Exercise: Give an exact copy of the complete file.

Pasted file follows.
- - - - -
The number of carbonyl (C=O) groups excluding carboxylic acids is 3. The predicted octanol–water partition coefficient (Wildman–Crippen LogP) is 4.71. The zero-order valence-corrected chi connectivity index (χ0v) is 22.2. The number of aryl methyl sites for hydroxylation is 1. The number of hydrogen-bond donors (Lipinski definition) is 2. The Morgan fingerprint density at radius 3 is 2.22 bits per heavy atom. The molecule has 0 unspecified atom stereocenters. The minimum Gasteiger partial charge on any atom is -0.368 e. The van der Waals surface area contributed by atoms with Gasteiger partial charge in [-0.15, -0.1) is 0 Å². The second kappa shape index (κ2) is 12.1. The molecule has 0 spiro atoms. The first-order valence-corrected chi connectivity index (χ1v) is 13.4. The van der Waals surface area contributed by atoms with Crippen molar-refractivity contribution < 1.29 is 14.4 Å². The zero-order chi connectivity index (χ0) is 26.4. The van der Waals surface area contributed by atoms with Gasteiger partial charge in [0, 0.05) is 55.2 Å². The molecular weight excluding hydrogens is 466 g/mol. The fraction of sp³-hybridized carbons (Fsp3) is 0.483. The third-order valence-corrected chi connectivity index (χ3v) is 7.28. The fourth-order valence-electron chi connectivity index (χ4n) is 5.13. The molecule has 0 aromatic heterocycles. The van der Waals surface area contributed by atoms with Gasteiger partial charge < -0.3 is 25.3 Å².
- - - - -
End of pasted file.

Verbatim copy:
The number of carbonyl (C=O) groups excluding carboxylic acids is 3. The predicted octanol–water partition coefficient (Wildman–Crippen LogP) is 4.71. The zero-order valence-corrected chi connectivity index (χ0v) is 22.2. The number of aryl methyl sites for hydroxylation is 1. The number of hydrogen-bond donors (Lipinski definition) is 2. The Morgan fingerprint density at radius 3 is 2.22 bits per heavy atom. The molecule has 0 unspecified atom stereocenters. The minimum Gasteiger partial charge on any atom is -0.368 e. The van der Waals surface area contributed by atoms with Gasteiger partial charge in [-0.15, -0.1) is 0 Å². The second kappa shape index (κ2) is 12.1. The molecule has 0 spiro atoms. The first-order valence-corrected chi connectivity index (χ1v) is 13.4. The van der Waals surface area contributed by atoms with Crippen molar-refractivity contribution < 1.29 is 14.4 Å². The zero-order chi connectivity index (χ0) is 26.4. The van der Waals surface area contributed by atoms with Gasteiger partial charge in [0, 0.05) is 55.2 Å². The molecular weight excluding hydrogens is 466 g/mol. The fraction of sp³-hybridized carbons (Fsp3) is 0.483. The third-order valence-corrected chi connectivity index (χ3v) is 7.28. The fourth-order valence-electron chi connectivity index (χ4n) is 5.13. The molecule has 0 aromatic heterocycles. The van der Waals surface area contributed by atoms with Gasteiger partial charge < -0.3 is 25.3 Å².